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José P. Zagal and Sebastian Deterding, eds. Role-Playing Game Studies: A Transmedia Approach (Routledge, 2018, 494pp, £43.99)

Reviewed by Justin Wigard (Michigan State University)

 

Role-Playing Game Studies offers ‘an interdisciplinary, cross-cultural, and transmedia synthesis of the state of the art of RPG research’. What this means is that the book provides a broad scope aimed at three guiding purposes: 1) providing a synthesis of the current state of RPG research; 2) establishing foundations for the field of RPG studies, and 3) offering clear definitions of RPG concepts, terminologies, and findings within RPG studies. This is accomplished through a transmedial approach, following the rhizomatic nature of RPGs as they emerge out of unique historical strata, work their way into games of all kinds, and move into spaces of media and culture. The topics range widely from the history of various strains of RPGs (tabletop, computer, live-action, freeform) to chapters on representation, economics and the erotic within role-playing games (though not necessarily all at once). To accomplish this, the book operates as a hybridized project, a combination textbook/handbook where each chapter represents an introductory distillation of a portion of RPG studies, whether a particular concept within RPGs or an approach to understanding them further. These all combine for an interdisciplinary and transmedial text towards understanding a sprawling and fledgling field that is, itself, interdisciplinary in nature.

The book is organized into four parts: Definitions, Forms, Disciplinary Perspectives and Interdisciplinary Issues. Zagal and Deterding offer two foundational essays as a groundwork for the volume. The two framing chapters do much of the heavy lifting in tracing the conventions of the field alongside the terminology necessary to engage with role-playing game studies. The first examines the fluid and often amorphous nature of role-playing games, citing the understudied and multi-faceted nature of RPGs as cause for marking boundaries of role-playing game studies. The second provides definitions for readers unfamiliar with role-playing games, as well as concretizing some concepts and terms in succinct ways for more proficient RPG aficionados. The two essays work in tandem, framing the sections that follow so that each chapter can be understood in context. The construction and layout of the text further lend themselves to the educational and enlightening nature of the text, featuring textboxes, graphics, data tables and even a glossary of significant key terms.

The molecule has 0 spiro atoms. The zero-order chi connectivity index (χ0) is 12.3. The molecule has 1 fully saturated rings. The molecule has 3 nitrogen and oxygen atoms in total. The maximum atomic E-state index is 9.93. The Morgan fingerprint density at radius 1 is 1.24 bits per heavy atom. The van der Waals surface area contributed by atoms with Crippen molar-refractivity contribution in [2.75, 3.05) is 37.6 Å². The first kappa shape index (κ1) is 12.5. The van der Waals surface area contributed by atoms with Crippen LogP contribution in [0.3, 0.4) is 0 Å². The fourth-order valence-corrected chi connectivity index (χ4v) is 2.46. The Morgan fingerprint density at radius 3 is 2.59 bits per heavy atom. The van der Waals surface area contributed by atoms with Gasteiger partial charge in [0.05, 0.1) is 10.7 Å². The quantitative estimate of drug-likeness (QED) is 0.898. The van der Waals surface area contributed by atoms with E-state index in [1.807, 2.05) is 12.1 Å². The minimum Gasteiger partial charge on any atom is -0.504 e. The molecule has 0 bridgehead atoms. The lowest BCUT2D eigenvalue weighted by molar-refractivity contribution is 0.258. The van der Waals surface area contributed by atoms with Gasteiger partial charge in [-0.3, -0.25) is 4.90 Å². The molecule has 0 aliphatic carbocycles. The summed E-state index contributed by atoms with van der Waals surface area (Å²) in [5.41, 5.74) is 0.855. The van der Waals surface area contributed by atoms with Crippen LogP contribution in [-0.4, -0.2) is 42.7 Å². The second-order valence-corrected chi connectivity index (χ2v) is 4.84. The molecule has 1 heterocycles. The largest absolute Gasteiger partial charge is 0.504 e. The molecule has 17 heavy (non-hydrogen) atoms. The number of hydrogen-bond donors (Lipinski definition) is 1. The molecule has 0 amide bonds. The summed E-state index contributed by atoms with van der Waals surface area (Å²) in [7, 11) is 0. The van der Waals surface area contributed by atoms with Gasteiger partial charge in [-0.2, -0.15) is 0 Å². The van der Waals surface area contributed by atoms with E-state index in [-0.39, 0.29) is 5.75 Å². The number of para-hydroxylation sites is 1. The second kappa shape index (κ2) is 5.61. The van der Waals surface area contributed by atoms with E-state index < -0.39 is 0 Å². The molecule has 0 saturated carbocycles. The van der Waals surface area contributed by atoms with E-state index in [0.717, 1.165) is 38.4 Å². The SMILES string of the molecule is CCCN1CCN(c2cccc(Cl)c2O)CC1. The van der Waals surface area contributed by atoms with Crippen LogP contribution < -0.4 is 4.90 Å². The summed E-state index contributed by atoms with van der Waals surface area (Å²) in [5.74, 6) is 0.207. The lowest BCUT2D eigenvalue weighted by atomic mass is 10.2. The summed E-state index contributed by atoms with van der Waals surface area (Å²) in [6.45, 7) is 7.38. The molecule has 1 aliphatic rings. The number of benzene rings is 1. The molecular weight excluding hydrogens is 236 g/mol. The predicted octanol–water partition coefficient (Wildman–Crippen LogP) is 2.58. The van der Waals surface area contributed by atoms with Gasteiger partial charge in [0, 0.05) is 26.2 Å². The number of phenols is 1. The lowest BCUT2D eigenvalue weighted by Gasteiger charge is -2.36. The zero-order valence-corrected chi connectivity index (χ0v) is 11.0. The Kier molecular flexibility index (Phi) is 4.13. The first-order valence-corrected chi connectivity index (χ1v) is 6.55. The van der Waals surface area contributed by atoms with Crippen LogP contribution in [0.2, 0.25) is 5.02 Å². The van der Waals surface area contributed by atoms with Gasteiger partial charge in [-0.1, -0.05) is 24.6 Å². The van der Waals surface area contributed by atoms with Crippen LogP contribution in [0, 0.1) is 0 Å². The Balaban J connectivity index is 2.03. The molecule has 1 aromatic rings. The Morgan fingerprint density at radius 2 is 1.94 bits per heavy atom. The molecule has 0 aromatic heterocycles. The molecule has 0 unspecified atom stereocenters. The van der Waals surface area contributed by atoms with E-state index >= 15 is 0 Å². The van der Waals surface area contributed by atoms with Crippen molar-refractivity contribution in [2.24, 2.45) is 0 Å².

Part Two expands on the initial foundations of RPG theorizing to understand several of the most popular RPG formats. Jon Peterson finds nineteenth-century wargames to be early antecedents to modern iterations of role-playing games, eventually giving rise to participatory stories and simulations of stories. Here, Peterson highlights ‘Organized science fiction fandom’, alongside fantasy literature fandom, as significant precursors that led to Gary Gygax’s development of Dungeons & Dragons (1974). In tracing D & D’s historical antecedents, Peterson’s chapter serves as a foundation for the increasingly complex forms that RPGs have taken since Gygax’s pen-and-paper RPG was released, including computer RPGs and tabletop RPGs alongside some lesser-theorized forms like live-action RPGs. The section is bookended by a chapter by Esther MacCallum-Stewart, Jaakko Stenros and Staffan Bjӧrk, which examines not just the legacy that Dungeons & Dragons has had on RPGs, but that RPGs have had on the wider culture.